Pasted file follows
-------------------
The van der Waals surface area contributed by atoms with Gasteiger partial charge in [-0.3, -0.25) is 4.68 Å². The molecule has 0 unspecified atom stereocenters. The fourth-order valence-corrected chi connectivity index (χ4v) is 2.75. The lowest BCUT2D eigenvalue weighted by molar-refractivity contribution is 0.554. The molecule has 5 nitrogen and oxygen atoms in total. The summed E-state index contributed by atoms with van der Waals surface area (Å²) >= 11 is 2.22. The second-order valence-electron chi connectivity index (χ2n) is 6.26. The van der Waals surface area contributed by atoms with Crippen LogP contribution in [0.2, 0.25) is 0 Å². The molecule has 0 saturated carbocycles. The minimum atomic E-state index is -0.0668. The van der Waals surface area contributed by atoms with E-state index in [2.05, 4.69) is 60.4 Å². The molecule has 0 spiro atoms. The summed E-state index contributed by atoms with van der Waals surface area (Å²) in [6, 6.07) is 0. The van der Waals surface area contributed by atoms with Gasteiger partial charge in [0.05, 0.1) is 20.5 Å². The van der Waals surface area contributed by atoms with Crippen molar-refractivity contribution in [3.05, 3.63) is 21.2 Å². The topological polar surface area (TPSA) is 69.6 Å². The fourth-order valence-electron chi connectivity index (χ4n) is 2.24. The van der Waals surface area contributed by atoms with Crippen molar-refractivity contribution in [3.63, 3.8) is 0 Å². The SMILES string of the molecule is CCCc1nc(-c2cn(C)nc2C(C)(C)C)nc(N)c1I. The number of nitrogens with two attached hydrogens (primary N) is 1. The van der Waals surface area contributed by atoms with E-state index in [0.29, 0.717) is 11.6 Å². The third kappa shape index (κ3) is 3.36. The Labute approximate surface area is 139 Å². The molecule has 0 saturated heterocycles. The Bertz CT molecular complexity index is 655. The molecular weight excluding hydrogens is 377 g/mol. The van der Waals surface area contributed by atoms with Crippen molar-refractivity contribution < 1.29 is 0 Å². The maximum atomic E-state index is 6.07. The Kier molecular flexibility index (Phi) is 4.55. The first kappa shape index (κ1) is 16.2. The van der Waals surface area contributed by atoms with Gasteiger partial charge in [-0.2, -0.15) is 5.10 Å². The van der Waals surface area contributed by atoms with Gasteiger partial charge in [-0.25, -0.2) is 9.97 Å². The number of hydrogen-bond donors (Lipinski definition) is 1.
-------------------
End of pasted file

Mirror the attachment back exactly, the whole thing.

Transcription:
The van der Waals surface area contributed by atoms with Gasteiger partial charge in [-0.3, -0.25) is 4.68 Å². The molecule has 0 unspecified atom stereocenters. The fourth-order valence-corrected chi connectivity index (χ4v) is 2.75. The lowest BCUT2D eigenvalue weighted by molar-refractivity contribution is 0.554. The molecule has 5 nitrogen and oxygen atoms in total. The summed E-state index contributed by atoms with van der Waals surface area (Å²) >= 11 is 2.22. The second-order valence-electron chi connectivity index (χ2n) is 6.26. The van der Waals surface area contributed by atoms with Crippen LogP contribution in [0.2, 0.25) is 0 Å². The molecule has 0 saturated carbocycles. The minimum atomic E-state index is -0.0668. The van der Waals surface area contributed by atoms with E-state index in [2.05, 4.69) is 60.4 Å². The molecule has 0 spiro atoms. The summed E-state index contributed by atoms with van der Waals surface area (Å²) in [6, 6.07) is 0. The van der Waals surface area contributed by atoms with Gasteiger partial charge in [0.05, 0.1) is 20.5 Å². The van der Waals surface area contributed by atoms with Crippen molar-refractivity contribution in [3.05, 3.63) is 21.2 Å². The topological polar surface area (TPSA) is 69.6 Å². The fourth-order valence-electron chi connectivity index (χ4n) is 2.24. The van der Waals surface area contributed by atoms with Crippen molar-refractivity contribution in [3.63, 3.8) is 0 Å². The SMILES string of the molecule is CCCc1nc(-c2cn(C)nc2C(C)(C)C)nc(N)c1I. The number of nitrogens with two attached hydrogens (primary N) is 1. The van der Waals surface area contributed by atoms with E-state index in [0.29, 0.717) is 11.6 Å². The third kappa shape index (κ3) is 3.36. The Labute approximate surface area is 139 Å². The molecule has 0 saturated heterocycles. The Bertz CT molecular complexity index is 655. The molecular weight excluding hydrogens is 377 g/mol. The van der Waals surface area contributed by atoms with Crippen molar-refractivity contribution < 1.29 is 0 Å². The maximum atomic E-state index is 6.07. The Kier molecular flexibility index (Phi) is 4.55. The first kappa shape index (κ1) is 16.2. The van der Waals surface area contributed by atoms with Gasteiger partial charge in [-0.2, -0.15) is 5.10 Å². The van der Waals surface area contributed by atoms with Gasteiger partial charge in [-0.25, -0.2) is 9.97 Å². The number of hydrogen-bond donors (Lipinski definition) is 1.